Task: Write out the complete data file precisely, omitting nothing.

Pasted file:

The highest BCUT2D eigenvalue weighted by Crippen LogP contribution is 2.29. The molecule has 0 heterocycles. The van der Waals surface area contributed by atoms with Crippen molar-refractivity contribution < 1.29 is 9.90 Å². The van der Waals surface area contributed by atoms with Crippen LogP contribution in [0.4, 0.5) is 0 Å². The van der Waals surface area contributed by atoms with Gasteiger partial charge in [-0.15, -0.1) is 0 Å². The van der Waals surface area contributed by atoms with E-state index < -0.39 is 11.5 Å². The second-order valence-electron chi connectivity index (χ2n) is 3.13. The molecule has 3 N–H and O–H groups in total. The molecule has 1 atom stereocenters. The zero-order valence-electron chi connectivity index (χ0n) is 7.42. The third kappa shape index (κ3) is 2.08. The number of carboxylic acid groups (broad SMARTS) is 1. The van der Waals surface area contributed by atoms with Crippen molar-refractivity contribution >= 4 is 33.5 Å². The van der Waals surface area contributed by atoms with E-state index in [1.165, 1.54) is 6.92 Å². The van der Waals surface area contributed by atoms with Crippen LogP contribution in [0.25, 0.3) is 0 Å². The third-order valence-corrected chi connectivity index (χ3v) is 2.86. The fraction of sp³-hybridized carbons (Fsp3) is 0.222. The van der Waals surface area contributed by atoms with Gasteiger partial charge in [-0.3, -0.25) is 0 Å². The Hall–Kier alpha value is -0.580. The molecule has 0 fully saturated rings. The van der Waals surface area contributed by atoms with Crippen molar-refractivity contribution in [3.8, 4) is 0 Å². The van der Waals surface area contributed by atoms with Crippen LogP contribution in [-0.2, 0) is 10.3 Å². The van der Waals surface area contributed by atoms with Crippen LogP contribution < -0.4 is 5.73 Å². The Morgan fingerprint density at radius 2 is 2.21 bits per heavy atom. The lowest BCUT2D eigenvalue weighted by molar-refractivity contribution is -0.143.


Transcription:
The highest BCUT2D eigenvalue weighted by Crippen LogP contribution is 2.29. The molecule has 0 heterocycles. The van der Waals surface area contributed by atoms with Crippen molar-refractivity contribution < 1.29 is 9.90 Å². The van der Waals surface area contributed by atoms with Crippen LogP contribution in [0.4, 0.5) is 0 Å². The van der Waals surface area contributed by atoms with Gasteiger partial charge in [-0.15, -0.1) is 0 Å². The van der Waals surface area contributed by atoms with E-state index < -0.39 is 11.5 Å². The second-order valence-electron chi connectivity index (χ2n) is 3.13. The molecule has 3 N–H and O–H groups in total. The molecule has 1 atom stereocenters. The zero-order valence-electron chi connectivity index (χ0n) is 7.42. The third kappa shape index (κ3) is 2.08. The number of carboxylic acid groups (broad SMARTS) is 1. The van der Waals surface area contributed by atoms with Crippen molar-refractivity contribution >= 4 is 33.5 Å². The van der Waals surface area contributed by atoms with E-state index in [1.165, 1.54) is 6.92 Å². The van der Waals surface area contributed by atoms with Crippen LogP contribution in [0.25, 0.3) is 0 Å². The third-order valence-corrected chi connectivity index (χ3v) is 2.86. The fraction of sp³-hybridized carbons (Fsp3) is 0.222. The van der Waals surface area contributed by atoms with Gasteiger partial charge in [-0.3, -0.25) is 0 Å². The Hall–Kier alpha value is -0.580. The molecule has 0 fully saturated rings. The van der Waals surface area contributed by atoms with Crippen molar-refractivity contribution in [3.8, 4) is 0 Å². The van der Waals surface area contributed by atoms with Crippen LogP contribution in [-0.2, 0) is 10.3 Å². The van der Waals surface area contributed by atoms with Crippen LogP contribution < -0.4 is 5.73 Å². The Morgan fingerprint density at radius 2 is 2.21 bits per heavy atom. The lowest BCUT2D eigenvalue weighted by molar-refractivity contribution is -0.143.